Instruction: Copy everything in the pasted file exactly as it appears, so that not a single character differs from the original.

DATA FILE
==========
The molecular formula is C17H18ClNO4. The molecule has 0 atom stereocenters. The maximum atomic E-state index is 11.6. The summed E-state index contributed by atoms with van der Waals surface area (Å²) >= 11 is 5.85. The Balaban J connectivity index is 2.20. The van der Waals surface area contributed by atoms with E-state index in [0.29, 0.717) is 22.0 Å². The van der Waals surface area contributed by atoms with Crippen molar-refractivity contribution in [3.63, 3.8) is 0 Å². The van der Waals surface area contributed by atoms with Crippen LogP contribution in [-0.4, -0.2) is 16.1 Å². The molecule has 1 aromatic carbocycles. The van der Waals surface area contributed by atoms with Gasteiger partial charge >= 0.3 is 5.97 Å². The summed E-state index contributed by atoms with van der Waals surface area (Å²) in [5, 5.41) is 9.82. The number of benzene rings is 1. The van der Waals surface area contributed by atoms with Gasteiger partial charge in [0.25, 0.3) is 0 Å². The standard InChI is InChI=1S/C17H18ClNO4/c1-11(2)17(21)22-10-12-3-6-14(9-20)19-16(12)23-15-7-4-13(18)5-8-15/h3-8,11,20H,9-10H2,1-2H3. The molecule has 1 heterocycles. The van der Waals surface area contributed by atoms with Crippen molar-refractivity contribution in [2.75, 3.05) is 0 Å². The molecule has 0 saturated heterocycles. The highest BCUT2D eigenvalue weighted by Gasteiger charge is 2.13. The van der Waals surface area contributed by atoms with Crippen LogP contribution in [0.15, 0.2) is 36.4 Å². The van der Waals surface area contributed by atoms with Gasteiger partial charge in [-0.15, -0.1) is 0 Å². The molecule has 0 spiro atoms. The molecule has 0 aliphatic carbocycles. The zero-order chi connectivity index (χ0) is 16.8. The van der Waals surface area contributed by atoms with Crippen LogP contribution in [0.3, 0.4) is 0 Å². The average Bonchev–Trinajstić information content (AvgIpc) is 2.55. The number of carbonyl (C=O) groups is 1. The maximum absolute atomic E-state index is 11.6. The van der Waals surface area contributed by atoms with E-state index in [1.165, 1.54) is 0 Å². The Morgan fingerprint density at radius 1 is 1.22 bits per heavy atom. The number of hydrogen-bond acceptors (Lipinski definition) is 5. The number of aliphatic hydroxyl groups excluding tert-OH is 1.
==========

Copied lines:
The molecular formula is C17H18ClNO4. The molecule has 0 atom stereocenters. The maximum atomic E-state index is 11.6. The summed E-state index contributed by atoms with van der Waals surface area (Å²) >= 11 is 5.85. The Balaban J connectivity index is 2.20. The van der Waals surface area contributed by atoms with E-state index in [0.29, 0.717) is 22.0 Å². The van der Waals surface area contributed by atoms with Crippen molar-refractivity contribution in [3.63, 3.8) is 0 Å². The van der Waals surface area contributed by atoms with Crippen LogP contribution in [-0.4, -0.2) is 16.1 Å². The molecule has 1 aromatic carbocycles. The van der Waals surface area contributed by atoms with Gasteiger partial charge >= 0.3 is 5.97 Å². The summed E-state index contributed by atoms with van der Waals surface area (Å²) in [5, 5.41) is 9.82. The number of benzene rings is 1. The van der Waals surface area contributed by atoms with Gasteiger partial charge in [0.25, 0.3) is 0 Å². The standard InChI is InChI=1S/C17H18ClNO4/c1-11(2)17(21)22-10-12-3-6-14(9-20)19-16(12)23-15-7-4-13(18)5-8-15/h3-8,11,20H,9-10H2,1-2H3. The molecule has 1 heterocycles. The van der Waals surface area contributed by atoms with Crippen molar-refractivity contribution in [2.75, 3.05) is 0 Å². The molecule has 0 saturated heterocycles. The highest BCUT2D eigenvalue weighted by Gasteiger charge is 2.13. The van der Waals surface area contributed by atoms with Crippen LogP contribution in [0.15, 0.2) is 36.4 Å². The van der Waals surface area contributed by atoms with Gasteiger partial charge in [-0.15, -0.1) is 0 Å². The molecule has 0 spiro atoms. The molecule has 0 aliphatic carbocycles. The zero-order chi connectivity index (χ0) is 16.8. The van der Waals surface area contributed by atoms with Crippen LogP contribution in [0.3, 0.4) is 0 Å². The average Bonchev–Trinajstić information content (AvgIpc) is 2.55. The number of carbonyl (C=O) groups is 1. The maximum absolute atomic E-state index is 11.6. The van der Waals surface area contributed by atoms with E-state index in [1.165, 1.54) is 0 Å². The Morgan fingerprint density at radius 1 is 1.22 bits per heavy atom. The number of hydrogen-bond acceptors (Lipinski definition) is 5. The number of aliphatic hydroxyl groups excluding tert-OH is 1.